The S&P is up 120% from its March 2009 low. The U.S. housing market is recovering too.
What's driving this market? A real recovery? Or central banks' fast and easy money?
We'll take a wild guess.
This week, the Bank of Japan promised to print more yen to buy bonds, joining the cabal of British, American and European central bankers. They'll keep at it until prices rise. They're aiming for inflation of 2%. Will they hit the mark?
All over the world, the central bankers are in charge. They're moving markets... they're changing economies... they're keeping companies alive that would have failed... and they're bailing out industries with nearly zero-cost credit.
The central bankers are credited with saving civilization... and now they are aiming to make it even better.
But who are they? With the fate of the world economy in their hands... do they know what they're doing? From Reuters:
As the United States teetered on the edge of financial crisis in 2007, one prescient voice within the Federal Reserve was all but silenced when he warned that problems at Wall Street bank Bear Stearns were not contained and posed "enormous risk."
It was at the U.S. central bank's policy meeting in June 2007, where policymakers discussed Bear Stearns' recent bailout of two of its hedge funds hit by losses on subprime mortgages.
Though the Wall Street bank would later prove among the first dominoes to drop in a brutal crisis and global recession, then-New York Fed President Timothy Geithner and others largely agreed that the situation was contained. It was far different, they said, than that of Long-Term Capital Management, the hedge fund that collapsed in 1998 and nearly caused a global crisis.
But Richard Fisher, the former hedge fund manager and then president of the Federal Reserve Bank of Dallas, challenged his colleagues around the table. He argued there were indeed worrying similarities between Bear Stearns and LTCM, including an over-reliance on computer-based stress tests and uncertainty around the true value of underlying securities.
"I would argue -- having been in the business, although the business wasn't as sophisticated when I used to be in it -- that this has broader dimensions than those we had before," Fisher said, according to a meeting transcript released on Friday.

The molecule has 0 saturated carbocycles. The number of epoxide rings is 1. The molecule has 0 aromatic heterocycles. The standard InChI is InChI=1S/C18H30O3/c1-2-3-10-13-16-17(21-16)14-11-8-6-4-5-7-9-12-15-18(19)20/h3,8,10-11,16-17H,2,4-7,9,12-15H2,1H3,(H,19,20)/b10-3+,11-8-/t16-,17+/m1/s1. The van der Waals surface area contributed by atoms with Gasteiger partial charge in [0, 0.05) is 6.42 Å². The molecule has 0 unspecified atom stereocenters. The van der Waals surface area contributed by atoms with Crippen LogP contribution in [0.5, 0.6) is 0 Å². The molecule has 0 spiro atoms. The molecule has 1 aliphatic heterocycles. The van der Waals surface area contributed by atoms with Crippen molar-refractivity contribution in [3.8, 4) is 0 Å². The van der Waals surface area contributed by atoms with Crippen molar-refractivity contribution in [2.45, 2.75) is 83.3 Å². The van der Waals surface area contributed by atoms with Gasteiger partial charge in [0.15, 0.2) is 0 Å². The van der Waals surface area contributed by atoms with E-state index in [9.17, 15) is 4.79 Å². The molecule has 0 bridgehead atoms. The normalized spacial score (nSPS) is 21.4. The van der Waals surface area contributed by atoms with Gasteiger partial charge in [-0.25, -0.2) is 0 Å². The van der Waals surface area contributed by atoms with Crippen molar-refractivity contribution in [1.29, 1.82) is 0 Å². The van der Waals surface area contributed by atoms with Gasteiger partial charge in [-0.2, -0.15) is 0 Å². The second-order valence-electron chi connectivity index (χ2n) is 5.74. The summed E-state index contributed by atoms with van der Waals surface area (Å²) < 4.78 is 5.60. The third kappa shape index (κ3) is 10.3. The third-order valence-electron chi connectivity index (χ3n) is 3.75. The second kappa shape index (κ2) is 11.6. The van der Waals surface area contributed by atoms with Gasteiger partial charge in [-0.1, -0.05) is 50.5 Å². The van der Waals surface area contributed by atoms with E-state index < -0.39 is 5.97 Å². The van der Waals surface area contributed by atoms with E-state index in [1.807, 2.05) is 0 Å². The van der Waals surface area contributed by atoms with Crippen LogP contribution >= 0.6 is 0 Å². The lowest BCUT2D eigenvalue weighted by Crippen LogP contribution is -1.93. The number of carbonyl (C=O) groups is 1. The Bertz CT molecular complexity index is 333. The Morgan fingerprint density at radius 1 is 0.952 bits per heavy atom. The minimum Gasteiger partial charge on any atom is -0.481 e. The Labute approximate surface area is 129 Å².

"If you look at the growth rate of these instruments -- again, without any underlying sense of what you ultimately can cash in if you're pressed -- it has been a straight up-curve.
"The numbers are quite huge," Fisher added. "I don't think the issue is contained. I do think there is enormous risk."
Of course, it turned out Fisher was right. And now, after a five-year embargo, we're able to see the Fed's notes from that era. What we see is hardly surprising. The head honchos had no idea.
None of them understood what was going on. None of them realized that the whole world economy was about to get whacked.
"I will be the first to say that it is always difficult to get monetary policy just right," said another Fed authority, Janet Yellen (possibly the next Fed chairman, if Ben Bernanke gets hit by a bus or an idea).
"But the Fed's analytical prowess is top-notch and our forecasting record is second to none."
We hope she wasn't under oath. Or she might be facing a prison term. The Fed's prowess is nowhere close to No. 1. Many hedge funds, research outfits, banks and rogue economists, including yours truly, had a much clearer idea of how things might shake out.
Not that anyone knew exactly. Bear Stearns? It could have been one of the other major players. You never know the details or the timing. All you can know is that mistakes will be corrected. The longer they are allowed to go on... the greater the correction.
What's the big mistake that is being made now? Where's the bubble that will pop? What are Bernanke, Shirakawa, Carney, Draghi et al. missing this time?
Our guess is that they're missing the biggest bubble ever: the bubble they caused themselves. A bubble in government debt.
More to come...
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